The Politics Of Poison: Have Personal Attacks Gone Too Far?

Democrats started it, hoping that spotlighting the "sleaze factor" would slow the Reagan Revolution. Republicans perfected it when Newt Gingrich brought down a House Speaker and other Hill barons with devastating assaults on "corrupt Democratic machine politicians." Now, both sides are bogged down in an ethics swamp that is building public disgust for politics.

Rarely has the U.S. political system been so poisoned by bitter attacks on officials' professional ethics and personal morality. The aim of this new blood sport is to destroy a political agenda by tearing down the proponent's integrity. Although no one is calling for looser ethical standards, some fear that the frenzied character-slamming has adverse consequences: Qualified candidates are shunning public service, revenge is superseding bipartisanship, and voters may be lured to third parties. "Part of the revulsion with government is the belief that there's nothing but corruption in Washington," says Suzanne Garment of the American Enterprise Institute.

For now, Bill Clinton is in the deepest muck. His effectiveness has been hurt by the Whitewater affair and womanizing allegations. And for a pro-reform Administration, the list of officials in ethical scrapes is growing: On Mar. 14, the Justice Dept. asked for a special prosecutor to investigate Housing & Urban Development Secretary Henry G. Cisneros over whether he lied to the FBI about payments to his ex-mistress. Meanwhile, Hill Republicans want an independent counsel to poke into Commerce Secretary Ronald H. Brown's murky finances. And Mike Espy was recently forced to resign as Agriculture Secretary amid allegations that he accepted improper gifts.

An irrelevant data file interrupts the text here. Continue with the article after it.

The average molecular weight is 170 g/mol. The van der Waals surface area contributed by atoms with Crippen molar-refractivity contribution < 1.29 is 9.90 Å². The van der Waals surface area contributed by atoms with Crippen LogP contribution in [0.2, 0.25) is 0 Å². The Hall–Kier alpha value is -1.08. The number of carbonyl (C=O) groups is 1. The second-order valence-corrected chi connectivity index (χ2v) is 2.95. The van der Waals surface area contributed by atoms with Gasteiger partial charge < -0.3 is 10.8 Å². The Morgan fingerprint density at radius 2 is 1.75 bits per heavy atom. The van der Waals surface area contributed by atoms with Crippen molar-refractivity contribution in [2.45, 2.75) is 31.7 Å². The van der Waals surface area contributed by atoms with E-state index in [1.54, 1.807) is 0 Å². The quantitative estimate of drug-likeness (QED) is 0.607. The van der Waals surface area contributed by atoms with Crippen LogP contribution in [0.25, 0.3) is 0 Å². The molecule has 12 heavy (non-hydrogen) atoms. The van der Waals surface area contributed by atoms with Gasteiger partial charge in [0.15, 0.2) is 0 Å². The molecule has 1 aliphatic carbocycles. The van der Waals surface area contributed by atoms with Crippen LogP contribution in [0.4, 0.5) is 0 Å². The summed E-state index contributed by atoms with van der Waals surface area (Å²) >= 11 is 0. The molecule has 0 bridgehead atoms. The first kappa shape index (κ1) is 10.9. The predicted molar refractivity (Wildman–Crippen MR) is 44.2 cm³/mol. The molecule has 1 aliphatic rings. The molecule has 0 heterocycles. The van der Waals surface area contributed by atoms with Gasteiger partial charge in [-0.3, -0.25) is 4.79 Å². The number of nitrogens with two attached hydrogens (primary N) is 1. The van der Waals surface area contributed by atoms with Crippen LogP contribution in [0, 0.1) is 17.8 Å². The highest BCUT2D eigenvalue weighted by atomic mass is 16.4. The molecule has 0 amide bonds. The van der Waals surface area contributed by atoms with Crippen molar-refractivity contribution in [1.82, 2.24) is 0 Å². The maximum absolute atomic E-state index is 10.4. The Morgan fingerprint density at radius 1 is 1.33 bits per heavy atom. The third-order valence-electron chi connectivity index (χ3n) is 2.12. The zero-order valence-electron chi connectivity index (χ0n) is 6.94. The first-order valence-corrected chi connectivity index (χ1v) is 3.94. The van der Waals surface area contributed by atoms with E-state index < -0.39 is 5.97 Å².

While in the minority, Republicans turned such mud-slinging into effective political weapons. But now that it rules the Hill, the GOP is attracting similar ethics broadsides. House Speaker Gingrich has been put on the defensive by his grab-and-run book deal, charges that he intervened with lawmakers on behalf of corporate benefactors, and complaints that he lied by labeling his college course as nonpartisan. Democrats have filed four ethics complaints against Gingrich.

PILEUP. Democrats also allege that Texas Senator Phil Gramm violated federal campaign-financing rules when he headed the GOP's Senatorial campaign committee. Representative Joseph M. McDade (R-Pa.) is facing trial on influence-peddling charges. And sexual-harassment complaints still hang over Senator Bob Packwood (R-Ore.)

Character assassination is nothing new in Washington. What's new is the vehemence of the assaults and the willingness to turn ideological disputes into personal feuds. "The goal now is to discredit individuals rather than block their programs," laments Rutgers University political scientist Ross K. Baker.

Even worse, this political mau-mauing is deterring qualified candidates from joining government. A recent example is Retired Air Force General Michael P.C. Carns' withdrawal on Mar. 10 as Clinton's nominee for CIA Director. Carns' sin: a pay-and-immigration dispute involving a former domestic employee.

Individuals interested in public service are growing ever more reluctant to put themselves and their families through the ethics meat grinder. Indeed, associates of former HUD Secretary Jack F. Kemp say one reason he nixed a Presidential run was fear of having his personal life scrutinized in '96.

Will anyone call a truce? Not likely, as long as both sides are drawing blood. With momentous debates looming over the role and cost of government, Republicans and Democrats certainly have passionate differences to resolve. But they're too busy throwing ethical spitballs at each other to bother.

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